It is unfortunate that there was no strong sense of urgency about what should be done now to alleviate the anxiety over the infectious disease.
Prime Minister Yoshihide Suga delivered a policy speech at the ordinary Diet session. “With the cooperation of the people, I myself will be at the forefront of the fight [against the novel coronavirus],” Suga said.
In response to the rapid increase in the number of infections, Suga declared a state of emergency in Tokyo and three other prefectures on Jan. 7, and in seven more prefectures, including Osaka, on Jan. 13. The focus is on whether the spread of infections can be contained by Feb. 7, when the state of emergency is scheduled to end.
Local governments under the state of emergency have requested restaurants to shorten their business hours and close by 8 p.m. The central government is promoting telecommuting and asking people to refrain from unnecessary and nonurgent outings, including during the daytime.
However, crowds in many places have not decreased significantly. To many people, the government’s request for self-restraint seems half-hearted. The prime minister’s remarks at previous press conferences may have given the impression that it is okay to go about life as usual, except for eating out at night.
In the policy speech, Suga expressed his intention to reduce infections and lift the state of emergency as soon as possible, but as for concrete measures to achieve this, he only announced existing measures such as requesting people to refrain from going out. This is not enough to convey a sense of urgency to the general public.
The government must plan for a variety of scenarios, including such cases as when a state of emergency is not effective, and prepare countermeasures.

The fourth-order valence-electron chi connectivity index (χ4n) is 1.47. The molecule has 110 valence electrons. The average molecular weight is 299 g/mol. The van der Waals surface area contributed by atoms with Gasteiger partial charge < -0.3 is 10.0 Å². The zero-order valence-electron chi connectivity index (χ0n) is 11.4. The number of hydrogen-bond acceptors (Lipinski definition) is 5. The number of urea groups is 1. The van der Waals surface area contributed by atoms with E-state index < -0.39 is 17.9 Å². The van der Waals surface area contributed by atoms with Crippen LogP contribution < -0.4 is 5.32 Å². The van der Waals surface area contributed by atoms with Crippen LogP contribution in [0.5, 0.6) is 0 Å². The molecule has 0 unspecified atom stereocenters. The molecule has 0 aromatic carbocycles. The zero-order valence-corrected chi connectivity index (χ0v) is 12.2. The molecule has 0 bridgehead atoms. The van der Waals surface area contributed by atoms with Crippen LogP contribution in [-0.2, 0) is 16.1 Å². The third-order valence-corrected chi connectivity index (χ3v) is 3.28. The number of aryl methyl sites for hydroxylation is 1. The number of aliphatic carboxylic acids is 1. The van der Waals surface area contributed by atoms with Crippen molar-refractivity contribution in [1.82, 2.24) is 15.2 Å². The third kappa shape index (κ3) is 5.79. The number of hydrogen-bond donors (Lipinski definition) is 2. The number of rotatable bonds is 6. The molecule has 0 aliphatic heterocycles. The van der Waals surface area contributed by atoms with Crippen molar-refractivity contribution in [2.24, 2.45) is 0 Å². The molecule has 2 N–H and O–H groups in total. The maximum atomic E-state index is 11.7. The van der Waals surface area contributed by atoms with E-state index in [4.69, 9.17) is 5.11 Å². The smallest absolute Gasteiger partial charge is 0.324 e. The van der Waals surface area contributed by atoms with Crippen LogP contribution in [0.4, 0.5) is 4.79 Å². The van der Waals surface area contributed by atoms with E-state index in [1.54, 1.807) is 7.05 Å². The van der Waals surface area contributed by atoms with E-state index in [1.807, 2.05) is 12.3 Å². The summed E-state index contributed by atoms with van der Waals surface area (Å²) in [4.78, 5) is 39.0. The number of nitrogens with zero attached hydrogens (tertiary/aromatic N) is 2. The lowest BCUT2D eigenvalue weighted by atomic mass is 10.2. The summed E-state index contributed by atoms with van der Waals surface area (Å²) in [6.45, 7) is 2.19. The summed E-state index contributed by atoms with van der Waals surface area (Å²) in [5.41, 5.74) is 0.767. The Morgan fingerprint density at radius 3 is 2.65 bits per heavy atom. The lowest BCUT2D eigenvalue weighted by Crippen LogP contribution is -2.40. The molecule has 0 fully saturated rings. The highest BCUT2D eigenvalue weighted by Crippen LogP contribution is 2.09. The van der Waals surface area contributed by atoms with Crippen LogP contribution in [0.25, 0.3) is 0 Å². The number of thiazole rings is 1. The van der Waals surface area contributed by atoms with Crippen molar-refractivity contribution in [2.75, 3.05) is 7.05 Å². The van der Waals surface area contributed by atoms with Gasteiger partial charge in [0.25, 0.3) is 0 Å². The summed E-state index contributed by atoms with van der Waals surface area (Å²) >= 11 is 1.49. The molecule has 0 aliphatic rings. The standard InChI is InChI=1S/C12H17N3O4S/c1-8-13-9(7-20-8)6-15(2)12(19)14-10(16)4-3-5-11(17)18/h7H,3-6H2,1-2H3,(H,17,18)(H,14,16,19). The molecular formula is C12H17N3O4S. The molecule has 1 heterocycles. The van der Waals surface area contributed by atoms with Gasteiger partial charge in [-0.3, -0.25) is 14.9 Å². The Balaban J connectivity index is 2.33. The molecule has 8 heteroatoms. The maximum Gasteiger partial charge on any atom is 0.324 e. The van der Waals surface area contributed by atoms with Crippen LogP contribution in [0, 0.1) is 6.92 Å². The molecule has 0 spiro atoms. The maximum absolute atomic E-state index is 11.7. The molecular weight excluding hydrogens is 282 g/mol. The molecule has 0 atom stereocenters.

The health care system is under increasing strain. There has been an increase in the number of patients who have reportedly been forced to stay at home because they were unable to find hospitals to admit them, even though they were infected with the coronavirus.
The government must take the lead in efforts to increase the number of hospitals that accept COVID-19 patients and dispatch doctors and nurses to such medical institutions by promoting cooperation among hospitals. The development of temporary facilities specializing in COVID-19 treatment may also be worth considering.
Regarding the Tokyo Olympics and Paralympics, Suga said, “We will stage an event that will bring hope and courage to the world.” He should keep in mind that if the pandemic is not contained in Japan, the Games will be in jeopardy.
In terms of economic policy, Suga identified decarbonization to curb greenhouse gas emissions and the digitization of public administration as the “next engines of growth.”
There is great significance in expanding the introduction of renewable energy and creating jobs in new industries. It is important to link the systems of the central and local governments to speed up administrative services.
Suga’s stance on working toward medium- and long-term goals is commendable, but the path to realizing the goals is not clear. Suga should clarify the specific methods and procedures in Diet debates.
— The original Japanese article appeared in The Yomiuri Shimbun on Jan. 19, 2021.